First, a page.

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Doc horror Medical student who bit man outside Dublin nightclub is ordered to pay him €12,500

Reynolds said O’Shea had spat at him outside the club before grabbing him and biting him on the lips.

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Ross O'Shea, of Shanganagh Vale, Shankill, Co. Dublin, leaving the Circuit Civil Court after the hearing. PIC: Collins Courts

Ross O'Shea, of Shanganagh Vale, Shankill, Co. Dublin, leaving the Circuit Civil Court after the hearing. PIC: Collins Courts

Ross O'Shea, of Shanganagh Vale, Shankill, Co. Dublin, leaving the Circuit Civil Court after the hearing. PIC: Collins Courts

A final year medical student at Trinity College, who five years ago bit an acquaintance in the face during a quarrel outside a Dublin night club, has been ordered to pay his victim €12,500 damages for personal injuries.

Judge Cormac Quinn heard in the Circuit Civil Court today that Ross O’Shea, (26) of Shanganagh Vale, Shankill, Co Dublin, had admitted biting Jack Reynolds, also 26, on the lips during a brief struggle outside Dicey Rileys in May 2016.

Reynolds, of Barclay Court, Blackrock, Co Dublin, now living in Melbourne where he works for a finance company, gave evidence on video from Australia of what was described by his barrister Justin McQuade as assault and battery.

Mr McQuade, who appeared with Susan Gray of Partners at Law Solicitors, told the court that O’Shea had much earlier pleaded guilty at Dublin District Court to assault causing harm where the judge had saved him from a criminal record by applying the Probation Act and directing him to pay Reynolds €2,000 compensation.

Reynolds said O’Shea had spat at him outside the club before grabbing him and biting him on the lips. Medical records revealed he had a large abrasion on the right side of his upper lip and an injury to his lower lip which had been cut both on the outside and inside. He claimed O’Shea had locked on to him with his teeth for between three and five seconds.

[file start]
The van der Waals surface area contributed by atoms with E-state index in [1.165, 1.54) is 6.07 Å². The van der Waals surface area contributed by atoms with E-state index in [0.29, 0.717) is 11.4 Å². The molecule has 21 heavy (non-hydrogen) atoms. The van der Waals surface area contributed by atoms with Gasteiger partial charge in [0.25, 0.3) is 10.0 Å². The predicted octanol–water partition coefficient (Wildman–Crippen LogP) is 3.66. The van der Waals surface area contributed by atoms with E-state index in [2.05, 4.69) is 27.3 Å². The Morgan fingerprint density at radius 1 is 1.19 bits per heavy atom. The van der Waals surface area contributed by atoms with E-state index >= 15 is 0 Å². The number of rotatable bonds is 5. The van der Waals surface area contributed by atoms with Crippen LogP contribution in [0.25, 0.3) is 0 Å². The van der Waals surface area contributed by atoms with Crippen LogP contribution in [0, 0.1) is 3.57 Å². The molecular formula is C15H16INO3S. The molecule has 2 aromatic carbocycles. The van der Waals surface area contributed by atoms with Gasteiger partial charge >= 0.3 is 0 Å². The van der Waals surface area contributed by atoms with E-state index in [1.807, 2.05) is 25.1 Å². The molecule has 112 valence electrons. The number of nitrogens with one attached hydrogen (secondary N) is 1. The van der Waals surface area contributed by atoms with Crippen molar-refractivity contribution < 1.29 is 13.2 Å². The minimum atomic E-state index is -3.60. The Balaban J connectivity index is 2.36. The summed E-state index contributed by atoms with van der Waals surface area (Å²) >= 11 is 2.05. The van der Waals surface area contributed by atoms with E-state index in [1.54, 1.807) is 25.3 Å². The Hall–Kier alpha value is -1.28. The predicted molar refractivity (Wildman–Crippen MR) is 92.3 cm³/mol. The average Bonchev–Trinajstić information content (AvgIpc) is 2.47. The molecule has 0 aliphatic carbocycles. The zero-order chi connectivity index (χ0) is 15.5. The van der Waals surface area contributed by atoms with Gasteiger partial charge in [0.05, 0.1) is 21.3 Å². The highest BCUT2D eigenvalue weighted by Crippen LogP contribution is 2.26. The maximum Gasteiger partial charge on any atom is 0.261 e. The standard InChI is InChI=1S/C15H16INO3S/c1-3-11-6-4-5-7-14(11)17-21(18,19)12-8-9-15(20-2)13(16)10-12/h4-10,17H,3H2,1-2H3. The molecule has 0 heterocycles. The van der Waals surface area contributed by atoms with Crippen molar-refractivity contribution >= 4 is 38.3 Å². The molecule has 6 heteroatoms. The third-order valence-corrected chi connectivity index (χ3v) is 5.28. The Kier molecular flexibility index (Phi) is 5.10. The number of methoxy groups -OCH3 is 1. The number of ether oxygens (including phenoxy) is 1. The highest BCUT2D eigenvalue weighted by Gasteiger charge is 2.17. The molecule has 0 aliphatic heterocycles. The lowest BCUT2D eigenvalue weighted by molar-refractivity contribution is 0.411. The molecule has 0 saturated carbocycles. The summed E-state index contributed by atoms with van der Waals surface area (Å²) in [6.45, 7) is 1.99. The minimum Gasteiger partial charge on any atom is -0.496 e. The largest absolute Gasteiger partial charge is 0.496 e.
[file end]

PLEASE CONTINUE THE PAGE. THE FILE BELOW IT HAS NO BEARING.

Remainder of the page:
He said he had received follow-up Tetanus and Hepatitis B vaccines and advised by his GP to treat his wounds with salt and warm water. He had since been advised to consider seeing a plastic surgeon.

Reynolds told defence counsel John Nolan that he and O’Shea knew each other but despite having played football on the same team as teenagers and attending Trinity College, Dublin, together as 21-year-old students at the time, they could not be described as close friends.

“I did not make derogatory remarks outside the club about Mr O’Shea’s mother,” Reynolds said in cross-examination.

Mr Nolan, who appeared with Ciaran Kirwin of Margetson and Greene Solicitors, suggested to Reynolds, who agreed he was six feet five inches and taller than O’Shea, that he had grabbed O’Shea by the throat and had been choking him which he denied.

O’Shea told the court he had pleaded guilty in the District Court to assault causing harm and had since paid the €2,000 undertaking he had given to that court. He told Mr McQuade he had “taken ownership” of his wrongdoing.

Judge Quinn, awarding Mr Reynolds damages of €12,500 on top of the €2,000 he had already received from Mr O’Shea, said he was deciding the case on the facts presented to the court and not on the criminal admission made earlier to the lower court.

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“Certain things occurred outside Dicey Rileys and words were exchanged,” Judge Quinn said.

“Mr O’Shea had made a spitting gesture towards Mr Reynolds who had then pushed the defendant who admits to having been irate.”

Judge Quinn said he did not accept the evidence of Mr O’Shea that he could not breathe while being held by the throat and had been in some sort of choking state when he had bitten Mr Reynolds.

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